The 1901 Census report shows how mythic this Golden Age of a perfectly homogeneous London is. In some parts of the city, the impact of immigration was acute and disruptive at that time. For example, in Stepney the foreign-born population rose from six to 18 per cent between 1881 and 1901. The Census report notes the conclusion of a Royal Commission on Alien Immigration, “that the greatest evils produced by the presence of the Alien Immigrants here are the overcrowding caused by them in certain districts of London, and the consequent displacement of the native Population”.
Challenges with assimilation can also be seen in the extraordinary efforts made in 1901 to enable recently-arrived Jewish refugees, whose persecution in Tsarist Russia made them understandably suspicious of officialdom, to participate in the Census: there were leaflets in Yiddish and German, outreach workers to help fill in the forms and statements read out in synagogues.
Furthermore, international migration was only one part of the story. Migration from within the UK was a powerful force in London’s growth in the 19th Century. In 1901, one third of Londoners had been born outside the city. In 1851, the proportion had been an even higher 40 per cent. A Victorian dock-worker might have found he had no more in common with a Sussex peasant than with a Russian tailor in terms of shared history and experience.
It is also very unclear what the common culture Whittle cites and claims is so threatened by immigration might have actually been. The film intersperses talking heads with archive footage of royal occasions, Winston Churchill and old buses swinging around Piccadilly Circus. But while Mehmet pours scorn on glib markers of Britishness such as “fish and chips, warm beer, cricket, adhering to justice”, Whittle’s film never quite says what it believes London’s lost “communal customs, practices and culture” are.
What they most certainly are not, Mehmet argues, are “the values that Sadiq Khan tells us we must sign up to in order to be a Londoner”. But I don’t think the Mayor has ever said anything of the sort. Khan has talked of London’s values, but in descriptive rather than prescriptive terms. Whittle is particularly exercised by the Mayor’s often-repeated statements about London’s diversity, such as:
“For generations, London has served as a shining example of how people from different countries, cultures and classes can live side-by-side and prosper together. That’s because, by and large, Londoners don’t just tolerate each other’s differences, they respect, embrace and celebrate them – recognising that our diversity is not simply an added extra but one of our most valuable assets.”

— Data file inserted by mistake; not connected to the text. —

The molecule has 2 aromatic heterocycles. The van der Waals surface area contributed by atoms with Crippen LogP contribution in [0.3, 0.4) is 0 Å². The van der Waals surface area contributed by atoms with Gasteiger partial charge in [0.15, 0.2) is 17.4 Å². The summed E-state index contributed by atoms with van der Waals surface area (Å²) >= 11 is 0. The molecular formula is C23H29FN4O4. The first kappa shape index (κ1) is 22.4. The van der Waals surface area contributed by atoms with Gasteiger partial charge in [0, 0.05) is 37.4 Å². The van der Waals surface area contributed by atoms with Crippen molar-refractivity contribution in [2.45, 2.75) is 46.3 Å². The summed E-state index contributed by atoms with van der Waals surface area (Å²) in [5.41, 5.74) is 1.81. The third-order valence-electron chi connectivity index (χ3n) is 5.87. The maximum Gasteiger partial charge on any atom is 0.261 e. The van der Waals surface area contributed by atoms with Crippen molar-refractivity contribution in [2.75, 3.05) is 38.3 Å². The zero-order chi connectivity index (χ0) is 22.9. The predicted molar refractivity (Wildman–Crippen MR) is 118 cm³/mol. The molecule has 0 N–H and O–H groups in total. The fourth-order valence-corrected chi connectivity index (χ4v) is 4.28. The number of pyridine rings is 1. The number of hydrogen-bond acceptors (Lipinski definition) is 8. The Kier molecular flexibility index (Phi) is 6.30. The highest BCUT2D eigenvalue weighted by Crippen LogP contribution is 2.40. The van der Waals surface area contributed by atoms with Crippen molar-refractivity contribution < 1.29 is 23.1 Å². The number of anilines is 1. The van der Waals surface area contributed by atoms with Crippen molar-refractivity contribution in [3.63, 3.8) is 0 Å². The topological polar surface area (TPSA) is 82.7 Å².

I happen to think this slightly hyperbolic, though harmlessly so: yes, thronged streets for Pride and Carnival show that many Londoners do actively celebrate diversity, but many others just happily rub along with a variety of their fellow citizens. But more importantly, Khan is not saying what the city should be but what it is. Representing the capital in this way, to itself as well as to national government and the world, seems central to the Mayor of London’s role. The theme of diversity has been emphasised by all three London Mayors to date.
For Whittle and his interviewees, however, diversity is not something to be celebrated. “Diversity is weakness,” Mehmet asserts, “if you are talking about communities holding together.” But no evidence for this is cited. And a cursory look at studies of the issue reveals mixed findings, with some arguing that diversity actually increases social cohesion as long as segregation between different groups doesn’t reverse this beneficial effect.
The film moves on from diversity to attack a predictable litany of liberal articles of faith: belief in the climate crisis and support for “the war on motorists”, Black Lives Matter and “decolonisation” of statues, on which subject Whittle shows footage of himself as an Assembly member berating a bored-looking Sadiq Khan. It is the “white middle-class liberals” – the wrong sort of “White British” – who sign up to these, Whittle says, and who will ensure Khan is re-elected.
By the end, it all feels a bit sad and sour. These people don’t really like London or Londoners. They give the impression that they haven’t been in the city recently. Heydel-Mankoo says you never see people chatting in its streets or shops any longer and that Londoners’ trust in other people they encounter has declined. In fact, such levels of trust are around the UK average in London and higher than in most other countries.
Of course, London has its tensions and injustices, as all big cities do. But the city of suspicion and segregation Whittle’s film portrays seems a world away from my own experience and that of others. Look at the thousands of people mixing on football terraces, in pubs and nightclubs every weekend; the lively conversations of elderly Irish and Jamaican shoppers in Brixton market; the brief moments of connection on late-night tubes and buses.
Whittle ends by referring to a Roman Polanski quote: “Los Angeles is the most beautiful city in the world, as long as seen at night and from a distance.” As with LA and Polanski, I suspect London will be happy for Whittle to keep his distance.